Stephen Boyle: There isn’t much money to follow

Carl Bernstein and Bob Woodward in All The President's Men were given simple instructions ' 'Follow the Money'. Picture: Warner Bros
Carl Bernstein and Bob Woodward in All The President's Men were given simple instructions ' 'Follow the Money'. Picture: Warner Bros
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IN ALAN J Pakula’s Watergate classic All The President’s Men, the informant Deep Throat meets Robert Redford’s Bob Woodward in darkened car parks in the dead of night. A man of infuriatingly few words, his constant refrain is, “Follow the money”.

So it is with Budgets. George Osborne’s sixth contained 41 new measures that will together cost billions over the next five years. That’s real money to you and me. But to a government that will spend £3.8 trillion in that time, it is the proverbial small change of Budget legend. Raising the points at which people pay income tax is the largest single item. It will cost £5.7bn.

After them, savers, first-time buyers and drivers are the biggest winners. Removing tax on the first £1,000 of interest income and giving people freedom to move money in and out of their Isas will cost over £3bn.

Treading the path beloved of UK governments, this year’s shot in the arm for the housing market makes saving for a deposit to buy your first house tax-free. That is reckoned to cost £2.2bn, but the Office for Budget Responsibility (OBR), which reviews the government’s plans, says there is “very high” uncertainty about this estimate. Fuel duty was due to increase in September and the Chancellor cancelled that rise, as he has done in recent Budgets. This time, it will cost £1.1bn.

The biggest new spending commitment is £1.6bn for mental health care in England. That is a victory for, among many others, one of Britain’s leading economists. Lord Richard Layard of the London School of Economics and his colleagues have argued that mental ill-health causes more suffering than physical illness, poverty or unemployment. What’s more, spending to help people to recover will lead to substantial savings in other budgets.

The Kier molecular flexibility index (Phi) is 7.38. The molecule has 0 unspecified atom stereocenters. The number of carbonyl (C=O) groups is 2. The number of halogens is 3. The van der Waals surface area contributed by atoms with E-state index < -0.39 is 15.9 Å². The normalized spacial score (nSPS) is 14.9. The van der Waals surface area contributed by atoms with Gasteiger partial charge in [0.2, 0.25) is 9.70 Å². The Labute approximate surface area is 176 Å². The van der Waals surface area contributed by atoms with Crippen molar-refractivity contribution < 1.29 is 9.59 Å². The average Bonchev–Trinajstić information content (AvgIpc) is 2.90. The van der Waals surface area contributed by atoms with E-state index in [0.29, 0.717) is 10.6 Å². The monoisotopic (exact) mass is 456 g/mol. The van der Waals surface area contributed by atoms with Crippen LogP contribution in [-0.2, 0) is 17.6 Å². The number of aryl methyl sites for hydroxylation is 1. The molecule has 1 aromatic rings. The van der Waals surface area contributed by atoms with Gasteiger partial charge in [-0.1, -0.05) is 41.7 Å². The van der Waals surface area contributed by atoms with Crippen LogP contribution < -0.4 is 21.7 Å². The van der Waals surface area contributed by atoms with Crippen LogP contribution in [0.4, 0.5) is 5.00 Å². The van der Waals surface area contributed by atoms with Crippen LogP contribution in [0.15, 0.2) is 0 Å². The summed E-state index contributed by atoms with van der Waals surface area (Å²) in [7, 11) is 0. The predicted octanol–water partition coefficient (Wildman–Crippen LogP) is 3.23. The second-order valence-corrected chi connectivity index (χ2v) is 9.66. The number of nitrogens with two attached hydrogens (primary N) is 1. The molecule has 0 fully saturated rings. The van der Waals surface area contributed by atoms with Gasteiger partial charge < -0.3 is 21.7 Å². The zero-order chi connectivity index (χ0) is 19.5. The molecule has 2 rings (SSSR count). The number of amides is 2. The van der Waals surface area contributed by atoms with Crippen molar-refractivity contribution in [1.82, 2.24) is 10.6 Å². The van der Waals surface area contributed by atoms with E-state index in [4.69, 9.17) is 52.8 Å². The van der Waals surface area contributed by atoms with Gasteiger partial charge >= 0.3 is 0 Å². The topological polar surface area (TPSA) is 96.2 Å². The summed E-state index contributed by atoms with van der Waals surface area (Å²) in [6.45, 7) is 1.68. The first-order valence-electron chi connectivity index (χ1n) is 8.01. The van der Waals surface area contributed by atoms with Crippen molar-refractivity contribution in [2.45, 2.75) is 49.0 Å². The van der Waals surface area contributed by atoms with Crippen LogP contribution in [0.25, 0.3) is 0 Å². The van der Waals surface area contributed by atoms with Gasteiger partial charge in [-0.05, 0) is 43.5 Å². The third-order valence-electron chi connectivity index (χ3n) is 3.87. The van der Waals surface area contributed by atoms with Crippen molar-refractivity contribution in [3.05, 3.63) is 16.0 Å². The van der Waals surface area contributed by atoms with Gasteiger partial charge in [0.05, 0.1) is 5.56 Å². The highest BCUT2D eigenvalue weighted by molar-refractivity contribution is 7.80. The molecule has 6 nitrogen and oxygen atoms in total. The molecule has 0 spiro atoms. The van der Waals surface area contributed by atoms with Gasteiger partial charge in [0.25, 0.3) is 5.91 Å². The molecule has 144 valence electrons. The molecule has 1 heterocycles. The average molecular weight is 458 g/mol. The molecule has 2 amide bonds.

Who loses? Banks’ shareholders will pay £5.3bn, partly through an increased Bank Levy and the remainder in higher corporation tax payments. The amount people can save over their lives towards a pension and offset against income tax will fall to £1 million, raising £1.9bn. Clamping down on evasion is the Holy Grail of finance ministers and the government expects new measures to generate over £2.5bn.

For Scotland, the biggest announcement concerned the oil and gas industry. Toiling under an oil price that has halved since last summer, the sector is administering self-help through productivity gains. But it wanted an external helping hand too. The industry got what it asked for, with tax breaks for new investment, a reduction in the Supplementary Charge levied on profits and in petroleum revenue tax. The OBR says these will lead oil production to be 15 per cent higher than would otherwise have been the case but cautions that there is a “very high” degree of uncertainty about its estimate.

Following the money in this Budget confirms what we already knew: to paraphrase Liam Byrne after the 2010 election, there isn’t very much. The giveaway is 0.03 per cent of planned spending. That is more than looked likely only a few months ago and allowed the Chancellor’s to pose this challenge to his opponents: do you back tax cuts for most earners, savers and car drivers, and support for first-time buyers?

Stephen Boyle is head of economics at RBS.

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